MORGANTOWN - The odds are Shawne Alston is fed up with the insistence that there is no place in Dana Holgorsen's offense for a 6-foot, 220-pound running back.
He's been asked about it so often through 10 spring practices at West Virginia that he's concocted a clever little anecdote. It serves as both a defense mechanism and an explanation for how he can fit into Holgorsen's offense.
"I think people have the misconception it's meant for a small back," Alston said, "because they've only seen small backs play in it."
The conversation was similar three summers ago when Robert Sands arrived as a 6-5, 195-pound safety. People hadn't seen too many kids that big play that free safety spot. So they thought he couldn't, or wouldn't, because players that tall usually end up somewhere else.
There were whispers early if he got any taller he might have to get a jersey in the 80s and find a home on offense. If he gained too much weight, perhaps he'd move down inside the box or learn to put his hand on the ground.
Three seasons and two All-Big East first team awards later, Sands might get drafted next week into the NFL as a safety.
It's not much different for Alston. He's made as much impact as anyone else at his position in the spring and, for what it's worth, he got the carry on the first play of the first scrimmage Saturday and later scored a touchdown.
However, he also suffered an undisclosed neck strain and missed Monday's workout. He's listed as day-to-day.
Holgorsen hasn't named anyone a starter or even a leader, but Alston is not to be excluded from a system that last season at Oklahoma State sprung 5-8, 200-pound Kendal Hunter for 1,548 yards and 16 touchdowns.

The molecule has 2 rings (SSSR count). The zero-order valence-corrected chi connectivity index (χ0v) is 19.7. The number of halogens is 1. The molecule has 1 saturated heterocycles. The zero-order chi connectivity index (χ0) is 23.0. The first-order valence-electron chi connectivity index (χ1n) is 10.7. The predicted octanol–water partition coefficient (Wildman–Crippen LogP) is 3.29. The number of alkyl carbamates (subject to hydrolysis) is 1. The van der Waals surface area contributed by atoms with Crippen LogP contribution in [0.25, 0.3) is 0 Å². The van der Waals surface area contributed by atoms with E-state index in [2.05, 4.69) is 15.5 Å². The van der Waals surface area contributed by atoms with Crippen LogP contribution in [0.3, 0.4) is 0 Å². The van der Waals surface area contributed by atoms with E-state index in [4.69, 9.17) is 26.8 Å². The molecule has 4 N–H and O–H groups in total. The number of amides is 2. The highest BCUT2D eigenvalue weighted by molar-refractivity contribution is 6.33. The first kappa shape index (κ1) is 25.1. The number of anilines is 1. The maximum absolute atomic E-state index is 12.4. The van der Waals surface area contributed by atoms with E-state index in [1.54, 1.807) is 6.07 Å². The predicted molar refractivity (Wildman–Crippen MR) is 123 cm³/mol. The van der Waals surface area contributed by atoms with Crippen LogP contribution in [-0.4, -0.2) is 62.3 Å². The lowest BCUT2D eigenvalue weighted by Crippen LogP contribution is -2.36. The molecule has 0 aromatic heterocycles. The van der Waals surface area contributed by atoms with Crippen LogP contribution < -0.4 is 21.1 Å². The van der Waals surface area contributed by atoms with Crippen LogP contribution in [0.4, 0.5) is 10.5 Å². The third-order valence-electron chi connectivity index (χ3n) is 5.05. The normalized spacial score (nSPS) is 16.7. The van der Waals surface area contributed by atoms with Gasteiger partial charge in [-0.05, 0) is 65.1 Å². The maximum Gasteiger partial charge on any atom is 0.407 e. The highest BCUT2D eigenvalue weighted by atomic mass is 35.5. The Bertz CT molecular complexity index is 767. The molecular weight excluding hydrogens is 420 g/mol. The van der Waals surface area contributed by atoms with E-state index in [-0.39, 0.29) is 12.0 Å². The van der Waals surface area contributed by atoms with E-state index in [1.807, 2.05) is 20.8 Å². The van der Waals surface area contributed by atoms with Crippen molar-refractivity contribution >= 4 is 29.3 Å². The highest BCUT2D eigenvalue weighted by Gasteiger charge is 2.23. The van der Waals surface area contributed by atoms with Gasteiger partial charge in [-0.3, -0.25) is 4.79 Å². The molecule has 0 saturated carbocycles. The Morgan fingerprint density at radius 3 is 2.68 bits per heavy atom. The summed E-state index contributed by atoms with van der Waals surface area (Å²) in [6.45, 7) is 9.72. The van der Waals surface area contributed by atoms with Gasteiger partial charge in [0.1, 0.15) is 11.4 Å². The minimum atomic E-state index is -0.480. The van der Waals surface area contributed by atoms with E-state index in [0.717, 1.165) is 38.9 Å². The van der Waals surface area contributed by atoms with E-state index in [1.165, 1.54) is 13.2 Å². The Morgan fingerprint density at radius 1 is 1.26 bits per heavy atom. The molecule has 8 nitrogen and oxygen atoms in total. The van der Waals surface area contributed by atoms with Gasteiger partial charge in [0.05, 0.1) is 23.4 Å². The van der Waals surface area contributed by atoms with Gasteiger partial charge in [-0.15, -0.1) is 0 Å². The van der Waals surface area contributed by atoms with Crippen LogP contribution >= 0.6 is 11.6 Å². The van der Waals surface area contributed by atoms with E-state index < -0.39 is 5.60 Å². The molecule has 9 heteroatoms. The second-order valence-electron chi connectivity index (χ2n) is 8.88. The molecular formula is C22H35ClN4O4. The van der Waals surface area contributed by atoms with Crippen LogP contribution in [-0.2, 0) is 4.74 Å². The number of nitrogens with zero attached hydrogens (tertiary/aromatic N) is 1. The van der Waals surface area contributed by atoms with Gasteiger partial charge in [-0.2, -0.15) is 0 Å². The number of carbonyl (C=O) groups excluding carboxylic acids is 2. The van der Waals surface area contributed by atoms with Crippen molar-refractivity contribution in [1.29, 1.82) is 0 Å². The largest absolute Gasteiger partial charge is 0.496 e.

"The only thing that would keep us from not playing Shawne or a body type like Shawne is if he doesn't catch the ball or doesn't block or doesn't get yards when he runs the ball," said WVU's first-year offensive coordinator. "Whether he's 240 pounds or you're talking about a guy that weighs 140, it's the same thing."
In that regard, Alston is no different than sophomores Trey Johnson (5-10, 175) and Daquan Hargrett (5-6, 185) or freshman Vernard Roberts (5-9, 180), who has "probably shown the most improvement," Holgorsen said Monday.
Their skills may vary, but they have the same responsibility with the ball in their hands.
"It's still football," said Alston, who carried 56 times for 248 yards as a sophomore last season and emerged late in the schedule as a valuable change of pace.
"You've got to use your vision to find the holes.